1. Great post – with all that went wrong between the two World Cups I’ve always refused to accept that our problems have been anything to do with lack of quality players.

    I look at the names mentioned above, and the others that will inevitably emerge in the next couple of seasons, and then I think of the agreement that’s finally been struck between the RFU and the clubs and I think that the next 4 years could be another very exciting period for English rugby.

    To the rest of the world I can say only this – 8 more years boys, 8 more years!

  2. We do seem to have a lot of strength at the moment, but it’s often been that way only on paper.

    Brian Ashton, or whoever else takes charge, needs to nurture the likes of Hipkiss, Cipriani, Tait and Lamb and build a consistent team.

    Since 2003 there have been too many selection debacles, and England’s management need to find the balance between ‘just focusing on the next game of rugby’ and keeping one eye on 2011.

  3. Reality check guys – there’s a big difference between being a top Premiership player and a truly world class player. How many of the 6 fly halves listed above would make it into a list of the top 5 in the world? More than one you think? Really? In fact, do the same exercise for every other position. In some cases we’d have one or two, others none. Then do the list for the top 3 in the world. How many now? More than 3 or 4 in total?

    We do have some exciting talent in the pipeline. The thing that frustrates me about the last 4 years is our inability to nurture the “elite” young talent we have. I just hope we recognize and promote the talent we have now, get them the international experience they need and personal coaching to improve their game.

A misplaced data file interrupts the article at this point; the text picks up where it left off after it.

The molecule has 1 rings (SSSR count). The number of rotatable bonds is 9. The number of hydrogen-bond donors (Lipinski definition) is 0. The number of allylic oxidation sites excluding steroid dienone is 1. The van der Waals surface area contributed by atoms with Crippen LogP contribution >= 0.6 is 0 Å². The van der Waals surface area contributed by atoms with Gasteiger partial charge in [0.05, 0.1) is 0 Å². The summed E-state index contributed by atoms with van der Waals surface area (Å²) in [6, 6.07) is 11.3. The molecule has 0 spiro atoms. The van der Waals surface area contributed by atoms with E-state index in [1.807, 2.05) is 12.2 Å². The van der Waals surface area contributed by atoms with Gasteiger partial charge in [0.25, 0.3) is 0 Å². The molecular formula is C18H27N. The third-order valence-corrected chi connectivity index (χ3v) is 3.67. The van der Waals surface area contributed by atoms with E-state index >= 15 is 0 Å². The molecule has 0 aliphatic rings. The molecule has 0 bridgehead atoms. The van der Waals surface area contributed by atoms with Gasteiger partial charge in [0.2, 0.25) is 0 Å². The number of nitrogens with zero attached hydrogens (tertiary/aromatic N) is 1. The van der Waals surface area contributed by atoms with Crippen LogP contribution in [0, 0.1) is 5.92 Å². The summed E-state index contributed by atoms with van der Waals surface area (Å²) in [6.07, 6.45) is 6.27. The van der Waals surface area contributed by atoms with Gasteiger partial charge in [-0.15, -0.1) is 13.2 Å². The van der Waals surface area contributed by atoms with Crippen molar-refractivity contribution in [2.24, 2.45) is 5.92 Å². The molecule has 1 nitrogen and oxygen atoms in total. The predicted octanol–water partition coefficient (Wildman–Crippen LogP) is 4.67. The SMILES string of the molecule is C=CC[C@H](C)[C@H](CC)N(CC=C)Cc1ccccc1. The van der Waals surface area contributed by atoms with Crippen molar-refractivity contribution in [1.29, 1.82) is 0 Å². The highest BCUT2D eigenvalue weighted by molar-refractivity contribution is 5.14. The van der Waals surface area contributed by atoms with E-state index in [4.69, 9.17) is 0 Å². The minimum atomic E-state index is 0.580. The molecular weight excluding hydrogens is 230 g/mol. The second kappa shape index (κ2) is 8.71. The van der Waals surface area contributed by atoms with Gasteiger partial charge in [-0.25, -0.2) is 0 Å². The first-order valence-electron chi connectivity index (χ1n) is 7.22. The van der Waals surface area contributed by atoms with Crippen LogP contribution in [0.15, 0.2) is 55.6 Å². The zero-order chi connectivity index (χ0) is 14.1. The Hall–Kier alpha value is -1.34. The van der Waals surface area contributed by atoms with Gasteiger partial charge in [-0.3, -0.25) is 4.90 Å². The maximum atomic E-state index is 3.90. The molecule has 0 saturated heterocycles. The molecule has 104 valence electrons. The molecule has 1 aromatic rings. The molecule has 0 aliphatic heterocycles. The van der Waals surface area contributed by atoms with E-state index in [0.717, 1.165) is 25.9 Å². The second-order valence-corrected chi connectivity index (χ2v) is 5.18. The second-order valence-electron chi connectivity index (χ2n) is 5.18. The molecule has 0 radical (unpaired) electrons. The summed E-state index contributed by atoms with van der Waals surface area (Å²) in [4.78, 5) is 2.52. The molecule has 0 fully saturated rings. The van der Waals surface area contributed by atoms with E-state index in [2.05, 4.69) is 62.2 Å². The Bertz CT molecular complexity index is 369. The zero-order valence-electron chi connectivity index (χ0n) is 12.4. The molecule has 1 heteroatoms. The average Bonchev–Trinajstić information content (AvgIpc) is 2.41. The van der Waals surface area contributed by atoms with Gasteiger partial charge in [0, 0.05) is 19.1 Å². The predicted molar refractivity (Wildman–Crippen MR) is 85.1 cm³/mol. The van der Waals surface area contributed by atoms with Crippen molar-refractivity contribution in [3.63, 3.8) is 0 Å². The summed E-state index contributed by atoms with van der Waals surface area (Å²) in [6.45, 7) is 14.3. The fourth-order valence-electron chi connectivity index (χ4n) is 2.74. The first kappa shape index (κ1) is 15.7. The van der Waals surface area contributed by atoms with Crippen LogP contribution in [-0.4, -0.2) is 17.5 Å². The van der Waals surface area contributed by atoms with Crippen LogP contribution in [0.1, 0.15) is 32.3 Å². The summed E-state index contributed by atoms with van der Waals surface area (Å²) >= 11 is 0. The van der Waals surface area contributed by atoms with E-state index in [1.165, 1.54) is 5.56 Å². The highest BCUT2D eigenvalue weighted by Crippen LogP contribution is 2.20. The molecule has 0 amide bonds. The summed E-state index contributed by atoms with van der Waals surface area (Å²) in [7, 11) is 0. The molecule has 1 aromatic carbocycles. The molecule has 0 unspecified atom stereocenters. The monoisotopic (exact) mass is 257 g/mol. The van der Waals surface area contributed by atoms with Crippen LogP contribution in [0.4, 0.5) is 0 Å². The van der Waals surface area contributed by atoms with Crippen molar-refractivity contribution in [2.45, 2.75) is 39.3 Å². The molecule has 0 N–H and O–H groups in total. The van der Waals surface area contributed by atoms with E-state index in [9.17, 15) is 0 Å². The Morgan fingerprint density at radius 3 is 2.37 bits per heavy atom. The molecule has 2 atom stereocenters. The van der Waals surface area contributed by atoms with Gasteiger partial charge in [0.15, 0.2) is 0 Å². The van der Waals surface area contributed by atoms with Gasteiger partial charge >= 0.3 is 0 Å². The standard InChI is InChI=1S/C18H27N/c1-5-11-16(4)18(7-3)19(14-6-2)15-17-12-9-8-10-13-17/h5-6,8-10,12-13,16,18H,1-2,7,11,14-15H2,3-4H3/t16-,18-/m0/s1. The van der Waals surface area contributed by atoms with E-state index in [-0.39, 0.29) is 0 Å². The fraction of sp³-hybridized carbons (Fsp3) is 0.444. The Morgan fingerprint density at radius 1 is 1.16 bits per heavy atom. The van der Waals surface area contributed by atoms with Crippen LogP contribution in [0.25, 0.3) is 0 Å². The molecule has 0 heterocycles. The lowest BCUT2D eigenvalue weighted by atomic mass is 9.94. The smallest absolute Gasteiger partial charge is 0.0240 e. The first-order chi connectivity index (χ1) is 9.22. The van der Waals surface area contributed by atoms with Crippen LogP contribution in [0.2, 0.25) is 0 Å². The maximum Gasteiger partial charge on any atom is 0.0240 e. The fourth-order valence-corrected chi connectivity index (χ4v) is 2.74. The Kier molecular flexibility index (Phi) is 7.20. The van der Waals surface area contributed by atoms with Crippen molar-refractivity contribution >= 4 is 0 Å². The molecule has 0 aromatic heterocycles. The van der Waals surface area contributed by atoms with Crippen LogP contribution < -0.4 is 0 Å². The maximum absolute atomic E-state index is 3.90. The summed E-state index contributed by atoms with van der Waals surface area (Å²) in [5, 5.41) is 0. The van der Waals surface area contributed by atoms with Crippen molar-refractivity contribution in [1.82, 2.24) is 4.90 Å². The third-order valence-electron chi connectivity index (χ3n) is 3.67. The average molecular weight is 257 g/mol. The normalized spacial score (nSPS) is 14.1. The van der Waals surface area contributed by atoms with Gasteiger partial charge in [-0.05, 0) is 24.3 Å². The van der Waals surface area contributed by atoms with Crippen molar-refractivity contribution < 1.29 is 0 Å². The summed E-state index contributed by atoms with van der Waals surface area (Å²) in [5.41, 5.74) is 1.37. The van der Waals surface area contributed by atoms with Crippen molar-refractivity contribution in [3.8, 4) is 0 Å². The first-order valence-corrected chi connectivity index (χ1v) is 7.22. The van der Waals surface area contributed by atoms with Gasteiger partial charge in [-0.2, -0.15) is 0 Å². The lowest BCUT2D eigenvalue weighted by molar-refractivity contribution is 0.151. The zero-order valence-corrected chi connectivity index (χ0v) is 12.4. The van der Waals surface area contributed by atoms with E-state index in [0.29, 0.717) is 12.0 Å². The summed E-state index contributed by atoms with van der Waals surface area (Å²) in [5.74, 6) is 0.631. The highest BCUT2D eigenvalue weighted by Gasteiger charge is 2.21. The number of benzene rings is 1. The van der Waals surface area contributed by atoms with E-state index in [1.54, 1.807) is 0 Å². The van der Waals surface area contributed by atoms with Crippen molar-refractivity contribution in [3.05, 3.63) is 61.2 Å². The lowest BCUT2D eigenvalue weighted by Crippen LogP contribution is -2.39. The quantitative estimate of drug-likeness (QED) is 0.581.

4. The fact that none of them are the best in the world now is irrelevant – the fact is that they are very young and have huge amounts of talent and the potential to get there. There’s also a lot of promise in the manner they play the game and the sort of gameplan which could be built around their talents. To say that a 21 year old who is doing v well in the Prem and Heineken Cup will only ever be a good domestic player and not international is rather harsh.

    Selection over the past few years has been rubbish but if (a big if) we can get that sorted out, the tools are there for England to be very successful. And just because we’ve stuffed up in the past doesn’t mean we will do so again. There are loads of opportunities and, while it may be the English way to look at it with a degree of cynicism, I think there’s plenty to get excited about

  5. Whoever we select in the next 6 nations/summer tours need to be given enough of a chance to gel together before anyone considers changing it again (injuries permitting). If Ashton wants Tait to play 15 then he needs to never again select him at 11, 14 or 13. Same goes for the 10, 12, 13 debate. If he wants to play, say, Wilkinson, Hipkiss and Tindall then he needs to give them 10 matches together, not 2.

  6. I agree – we shouldn’t adopt a trial and error approach and should give combinations a fair crack. However, if something is very obviously not gelling then changes can be made. Remember how roundly Andy Robinson got criticised for persisting with Noon and Tindall together in the centres. It may be true that anyone with half a brain could see that was never going to work but at least he gave them a chance. At the same time he was slated for chopping and changing in other areas so we can’t have it both ways.

    However, I definitely agree that within reason we want to see some consistency. We can think about building a strong, deep squad later – first of all it’s about trying to establish a winning habit and the way to do that is by allowing players to get used to each other.